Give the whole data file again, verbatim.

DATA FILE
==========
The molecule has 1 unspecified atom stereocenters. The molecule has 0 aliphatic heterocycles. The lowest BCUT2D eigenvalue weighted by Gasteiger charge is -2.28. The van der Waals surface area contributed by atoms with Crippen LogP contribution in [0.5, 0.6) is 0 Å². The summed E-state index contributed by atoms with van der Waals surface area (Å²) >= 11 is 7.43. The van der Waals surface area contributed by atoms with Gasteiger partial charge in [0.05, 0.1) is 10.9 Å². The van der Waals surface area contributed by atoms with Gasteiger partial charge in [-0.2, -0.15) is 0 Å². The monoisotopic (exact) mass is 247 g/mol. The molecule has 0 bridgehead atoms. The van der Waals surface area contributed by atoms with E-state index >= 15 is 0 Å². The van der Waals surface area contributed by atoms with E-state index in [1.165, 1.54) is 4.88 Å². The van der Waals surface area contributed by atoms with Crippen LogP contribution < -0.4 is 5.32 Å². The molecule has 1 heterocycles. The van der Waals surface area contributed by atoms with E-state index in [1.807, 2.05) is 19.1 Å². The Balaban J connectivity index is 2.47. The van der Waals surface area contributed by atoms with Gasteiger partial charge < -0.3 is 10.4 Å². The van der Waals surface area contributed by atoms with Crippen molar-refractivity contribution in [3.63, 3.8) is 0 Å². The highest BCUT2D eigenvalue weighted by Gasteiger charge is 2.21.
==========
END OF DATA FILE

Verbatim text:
The molecule has 1 unspecified atom stereocenters. The molecule has 0 aliphatic heterocycles. The lowest BCUT2D eigenvalue weighted by Gasteiger charge is -2.28. The van der Waals surface area contributed by atoms with Crippen LogP contribution in [0.5, 0.6) is 0 Å². The summed E-state index contributed by atoms with van der Waals surface area (Å²) >= 11 is 7.43. The van der Waals surface area contributed by atoms with Gasteiger partial charge in [0.05, 0.1) is 10.9 Å². The van der Waals surface area contributed by atoms with Gasteiger partial charge in [-0.2, -0.15) is 0 Å². The monoisotopic (exact) mass is 247 g/mol. The molecule has 0 bridgehead atoms. The van der Waals surface area contributed by atoms with E-state index >= 15 is 0 Å². The van der Waals surface area contributed by atoms with E-state index in [1.165, 1.54) is 4.88 Å². The van der Waals surface area contributed by atoms with Crippen LogP contribution < -0.4 is 5.32 Å². The molecule has 1 heterocycles. The van der Waals surface area contributed by atoms with E-state index in [1.807, 2.05) is 19.1 Å². The Balaban J connectivity index is 2.47. The van der Waals surface area contributed by atoms with Gasteiger partial charge < -0.3 is 10.4 Å². The van der Waals surface area contributed by atoms with Crippen molar-refractivity contribution in [3.63, 3.8) is 0 Å². The highest BCUT2D eigenvalue weighted by Gasteiger charge is 2.21.